Bonsai is the art of making a small, young tree or shrub appear to look much older. The Chinese and Japanese practiced the art of Bonsai thousands of years before visitors brought miniaturized trees to the west. The practice of bonsai preserves a tree's energy and helps it to live longer. Because of this it is not unusual to see Bonsai trees that are hundreds of years old. Making a bonsai is an involved process of root and leaf pruning and watering.
Select a tree specimen for your bonsai. Good specimens include scrubby evergreens such as juniper, shrubs like the azalea and dwarf trees like some varieties of the Japanese maple. One good source for trees is the rubbish heap of a garden center. Garden centers discard young trees that have asymmetrical shapes because they are not suitable for landscaping. But these trees make interesting bonsai shapes. A garden center may sell a tree such as this for a deeply discounted rate, or may simply give you the tree.
Plant the tree in a bucket with a good potting soil to develop roots quickly. You will leave the tree in the bucket for one year. During this time, begin to train the tree by pruning away branches and wiring the tree into shape. Remove branches that are directly opposite one another and loosely wrap the young, springy sapling with annealed copper wire. Bend the wire into the initial shape of your bonsai. Loosen and rewrap the wire every few weeks as the tree begins to expand in girth to avoid girdling.
Create potting soil for your bonsai by collecting pea gravel, loam and clay. Grade each substance through a series of screens to create coarse, medium and fine grades of soil. The smallest screen should be the size of a window screen, while the largest should have eight wires per square inch. Discard any soil that will pass through the smallest screen. Soil this small will compact around the roots of your plant and kill it.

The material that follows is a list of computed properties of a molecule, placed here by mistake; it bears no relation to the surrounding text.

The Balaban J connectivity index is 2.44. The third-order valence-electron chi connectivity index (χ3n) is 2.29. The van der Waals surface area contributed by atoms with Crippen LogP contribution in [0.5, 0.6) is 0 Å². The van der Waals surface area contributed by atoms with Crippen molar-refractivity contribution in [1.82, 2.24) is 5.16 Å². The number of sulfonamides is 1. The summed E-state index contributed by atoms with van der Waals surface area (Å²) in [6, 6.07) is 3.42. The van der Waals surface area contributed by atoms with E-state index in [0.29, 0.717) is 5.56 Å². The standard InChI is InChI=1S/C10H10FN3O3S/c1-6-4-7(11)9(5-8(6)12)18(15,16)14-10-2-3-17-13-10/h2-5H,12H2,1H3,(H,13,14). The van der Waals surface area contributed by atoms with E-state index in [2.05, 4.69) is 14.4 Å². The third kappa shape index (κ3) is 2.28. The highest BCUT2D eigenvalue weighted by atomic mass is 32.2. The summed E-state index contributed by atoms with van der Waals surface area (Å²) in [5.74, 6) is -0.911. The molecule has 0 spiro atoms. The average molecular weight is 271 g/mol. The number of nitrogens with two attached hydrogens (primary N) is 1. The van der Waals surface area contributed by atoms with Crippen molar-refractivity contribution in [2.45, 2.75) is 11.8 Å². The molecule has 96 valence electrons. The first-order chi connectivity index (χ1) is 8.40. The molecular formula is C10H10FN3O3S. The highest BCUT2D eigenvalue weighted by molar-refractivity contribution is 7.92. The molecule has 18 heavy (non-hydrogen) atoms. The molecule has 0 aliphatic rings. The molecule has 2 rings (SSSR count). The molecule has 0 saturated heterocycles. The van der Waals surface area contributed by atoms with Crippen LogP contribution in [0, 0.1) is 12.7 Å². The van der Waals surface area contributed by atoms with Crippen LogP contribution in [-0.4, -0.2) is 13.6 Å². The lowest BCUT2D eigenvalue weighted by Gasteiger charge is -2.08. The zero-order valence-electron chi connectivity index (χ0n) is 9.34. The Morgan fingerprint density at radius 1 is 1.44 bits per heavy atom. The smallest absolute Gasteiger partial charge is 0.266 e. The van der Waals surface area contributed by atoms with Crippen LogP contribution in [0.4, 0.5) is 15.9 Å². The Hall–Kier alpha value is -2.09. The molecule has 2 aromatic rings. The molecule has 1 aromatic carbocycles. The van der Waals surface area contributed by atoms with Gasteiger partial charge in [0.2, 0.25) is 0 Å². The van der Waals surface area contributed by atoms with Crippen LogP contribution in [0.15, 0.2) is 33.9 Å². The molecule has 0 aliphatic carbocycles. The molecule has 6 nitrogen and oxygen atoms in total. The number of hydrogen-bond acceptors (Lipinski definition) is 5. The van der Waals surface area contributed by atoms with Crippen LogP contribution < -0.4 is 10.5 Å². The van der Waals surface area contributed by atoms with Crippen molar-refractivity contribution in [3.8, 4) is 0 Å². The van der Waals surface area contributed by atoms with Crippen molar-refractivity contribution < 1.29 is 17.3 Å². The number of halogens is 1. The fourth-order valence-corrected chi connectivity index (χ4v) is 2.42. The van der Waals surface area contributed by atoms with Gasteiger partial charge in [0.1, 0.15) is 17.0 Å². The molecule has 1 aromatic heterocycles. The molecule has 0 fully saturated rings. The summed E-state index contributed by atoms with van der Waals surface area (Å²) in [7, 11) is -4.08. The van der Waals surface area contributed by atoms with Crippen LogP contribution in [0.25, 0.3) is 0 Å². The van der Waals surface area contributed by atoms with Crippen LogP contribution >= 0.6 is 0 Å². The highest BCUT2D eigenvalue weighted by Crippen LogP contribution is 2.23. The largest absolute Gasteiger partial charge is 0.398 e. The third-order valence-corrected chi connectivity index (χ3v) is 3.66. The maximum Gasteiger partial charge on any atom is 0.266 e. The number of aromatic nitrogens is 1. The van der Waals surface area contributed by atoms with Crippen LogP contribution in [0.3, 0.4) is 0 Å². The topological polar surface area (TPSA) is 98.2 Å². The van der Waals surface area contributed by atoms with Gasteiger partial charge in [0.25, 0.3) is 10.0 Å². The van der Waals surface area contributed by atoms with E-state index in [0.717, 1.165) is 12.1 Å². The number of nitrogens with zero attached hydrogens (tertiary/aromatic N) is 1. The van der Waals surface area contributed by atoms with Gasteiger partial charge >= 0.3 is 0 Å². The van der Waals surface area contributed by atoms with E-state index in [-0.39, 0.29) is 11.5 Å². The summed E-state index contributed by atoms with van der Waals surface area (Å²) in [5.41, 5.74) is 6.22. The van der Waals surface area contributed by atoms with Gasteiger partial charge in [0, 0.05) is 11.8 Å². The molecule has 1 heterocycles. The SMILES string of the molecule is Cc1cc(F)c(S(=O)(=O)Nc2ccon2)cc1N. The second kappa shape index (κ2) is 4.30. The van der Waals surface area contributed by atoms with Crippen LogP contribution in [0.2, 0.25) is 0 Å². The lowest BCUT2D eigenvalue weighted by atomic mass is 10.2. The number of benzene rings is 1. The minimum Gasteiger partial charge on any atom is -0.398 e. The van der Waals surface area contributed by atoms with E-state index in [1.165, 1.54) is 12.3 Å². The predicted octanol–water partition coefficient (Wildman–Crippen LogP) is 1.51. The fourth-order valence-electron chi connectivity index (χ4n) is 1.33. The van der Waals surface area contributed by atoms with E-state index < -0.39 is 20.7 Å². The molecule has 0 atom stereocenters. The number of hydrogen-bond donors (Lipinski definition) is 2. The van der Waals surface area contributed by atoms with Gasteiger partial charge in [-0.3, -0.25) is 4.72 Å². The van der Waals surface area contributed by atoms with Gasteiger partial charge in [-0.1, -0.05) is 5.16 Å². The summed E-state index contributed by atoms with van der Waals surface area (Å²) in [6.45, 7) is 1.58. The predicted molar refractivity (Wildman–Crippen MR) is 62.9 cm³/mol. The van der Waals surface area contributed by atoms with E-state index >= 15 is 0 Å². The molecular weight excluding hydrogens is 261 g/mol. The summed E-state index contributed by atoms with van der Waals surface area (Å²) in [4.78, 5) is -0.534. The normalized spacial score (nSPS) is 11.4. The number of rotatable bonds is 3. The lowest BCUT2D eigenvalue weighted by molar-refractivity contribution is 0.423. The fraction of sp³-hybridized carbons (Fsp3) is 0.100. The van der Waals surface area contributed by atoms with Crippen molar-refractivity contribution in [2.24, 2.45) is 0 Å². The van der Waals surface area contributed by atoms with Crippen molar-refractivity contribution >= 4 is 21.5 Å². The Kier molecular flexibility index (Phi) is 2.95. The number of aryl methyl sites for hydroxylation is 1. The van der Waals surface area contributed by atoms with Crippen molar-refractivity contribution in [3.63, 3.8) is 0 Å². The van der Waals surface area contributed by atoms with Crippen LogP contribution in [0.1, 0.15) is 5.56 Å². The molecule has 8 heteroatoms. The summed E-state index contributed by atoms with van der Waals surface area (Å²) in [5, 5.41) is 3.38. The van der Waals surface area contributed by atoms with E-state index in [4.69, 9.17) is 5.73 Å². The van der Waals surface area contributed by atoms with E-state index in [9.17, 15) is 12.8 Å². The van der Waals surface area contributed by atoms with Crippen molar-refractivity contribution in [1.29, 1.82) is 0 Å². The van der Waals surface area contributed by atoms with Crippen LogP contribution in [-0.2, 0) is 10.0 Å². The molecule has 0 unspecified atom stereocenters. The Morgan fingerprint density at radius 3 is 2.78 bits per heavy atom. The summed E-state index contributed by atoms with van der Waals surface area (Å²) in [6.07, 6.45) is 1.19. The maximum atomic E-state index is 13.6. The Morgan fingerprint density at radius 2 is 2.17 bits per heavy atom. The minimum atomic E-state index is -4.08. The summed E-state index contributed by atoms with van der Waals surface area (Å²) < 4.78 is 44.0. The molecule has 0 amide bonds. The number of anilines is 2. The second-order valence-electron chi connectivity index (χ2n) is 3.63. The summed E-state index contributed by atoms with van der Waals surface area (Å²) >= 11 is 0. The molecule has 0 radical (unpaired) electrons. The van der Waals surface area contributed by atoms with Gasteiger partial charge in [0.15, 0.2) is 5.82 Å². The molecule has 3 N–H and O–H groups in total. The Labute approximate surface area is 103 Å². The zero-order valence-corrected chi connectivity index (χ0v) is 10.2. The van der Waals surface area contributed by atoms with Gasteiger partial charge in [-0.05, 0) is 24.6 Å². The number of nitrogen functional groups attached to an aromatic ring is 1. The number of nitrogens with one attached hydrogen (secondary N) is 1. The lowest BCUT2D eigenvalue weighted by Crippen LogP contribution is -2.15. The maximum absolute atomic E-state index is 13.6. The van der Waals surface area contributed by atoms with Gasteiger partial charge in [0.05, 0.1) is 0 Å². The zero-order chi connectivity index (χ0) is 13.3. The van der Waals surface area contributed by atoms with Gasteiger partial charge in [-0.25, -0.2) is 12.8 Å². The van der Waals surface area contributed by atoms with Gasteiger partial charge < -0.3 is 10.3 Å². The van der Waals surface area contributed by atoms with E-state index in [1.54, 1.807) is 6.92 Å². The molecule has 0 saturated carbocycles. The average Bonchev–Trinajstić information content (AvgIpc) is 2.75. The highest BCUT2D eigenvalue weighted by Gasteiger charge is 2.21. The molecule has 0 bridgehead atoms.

Choose a bonsai container for your tree. A proper bonsai container is typically a shallow ceramic tray only a few inches deep. The tray should have holes in the bottom that you can wire the roots to and attach the tree to the tray. Place a large screen with eight wires per square inch in the bottom of the tray and place the coarse layer of soil onto the screen.
Prune back most of your tree's top growth one week before transplanting the tree. Lift your tree from its container and trim the roots from the end of the root system with bypass hand pruners. Remove the roots back to the main horizontal members and feeder roots. Spread the root system over your tray and position the tree slightly off-center of the tray. Wire the roots into place by inserting an insulated electrical wire through the holes at the bottom of your tray and wrapping them around the largest roots of the tree.
Place the medium grade soil over the roots and work the soil around the roots with a chopstick to remove air pockets. Cover the medium grade soil with a layer of fine grade soil and then cover with moss. To give the tree an aged appearance, leave about 1/3 of the top roots uncovered. If you choose to add an accent, such as a large rock, place the rock into the soil at the time you arrange the root system.
Pinch back leaves and needles to the petiole where the leaf or needle attaches to the branch. The leaf will grow back from the petiole in a smaller size proportional to the tree's miniature height.